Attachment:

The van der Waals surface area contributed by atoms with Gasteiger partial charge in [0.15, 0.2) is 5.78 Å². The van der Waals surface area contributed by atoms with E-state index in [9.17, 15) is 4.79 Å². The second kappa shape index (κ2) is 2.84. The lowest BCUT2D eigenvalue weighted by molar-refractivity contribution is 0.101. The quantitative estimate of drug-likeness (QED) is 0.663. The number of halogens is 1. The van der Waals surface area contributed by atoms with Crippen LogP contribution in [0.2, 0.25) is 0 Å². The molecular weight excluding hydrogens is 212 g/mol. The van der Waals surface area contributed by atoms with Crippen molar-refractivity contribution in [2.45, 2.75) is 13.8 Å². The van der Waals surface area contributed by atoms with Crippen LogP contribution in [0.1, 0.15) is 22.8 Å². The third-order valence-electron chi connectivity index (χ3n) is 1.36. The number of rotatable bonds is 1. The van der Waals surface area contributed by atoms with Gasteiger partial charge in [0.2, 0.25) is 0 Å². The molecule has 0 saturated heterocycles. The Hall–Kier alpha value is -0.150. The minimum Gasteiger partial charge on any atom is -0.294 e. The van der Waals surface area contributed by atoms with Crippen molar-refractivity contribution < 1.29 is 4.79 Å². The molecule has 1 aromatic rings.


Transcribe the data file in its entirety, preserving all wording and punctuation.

The van der Waals surface area contributed by atoms with Gasteiger partial charge in [0.15, 0.2) is 5.78 Å². The van der Waals surface area contributed by atoms with E-state index in [9.17, 15) is 4.79 Å². The second kappa shape index (κ2) is 2.84. The lowest BCUT2D eigenvalue weighted by molar-refractivity contribution is 0.101. The quantitative estimate of drug-likeness (QED) is 0.663. The number of halogens is 1. The van der Waals surface area contributed by atoms with Crippen LogP contribution in [0.2, 0.25) is 0 Å². The molecular weight excluding hydrogens is 212 g/mol. The van der Waals surface area contributed by atoms with Crippen molar-refractivity contribution in [2.45, 2.75) is 13.8 Å². The van der Waals surface area contributed by atoms with Crippen LogP contribution in [0.1, 0.15) is 22.8 Å². The third-order valence-electron chi connectivity index (χ3n) is 1.36. The number of rotatable bonds is 1. The van der Waals surface area contributed by atoms with Gasteiger partial charge in [0.2, 0.25) is 0 Å². The molecule has 0 saturated heterocycles. The Hall–Kier alpha value is -0.150. The minimum Gasteiger partial charge on any atom is -0.294 e. The van der Waals surface area contributed by atoms with Crippen molar-refractivity contribution < 1.29 is 4.79 Å². The molecule has 1 aromatic rings.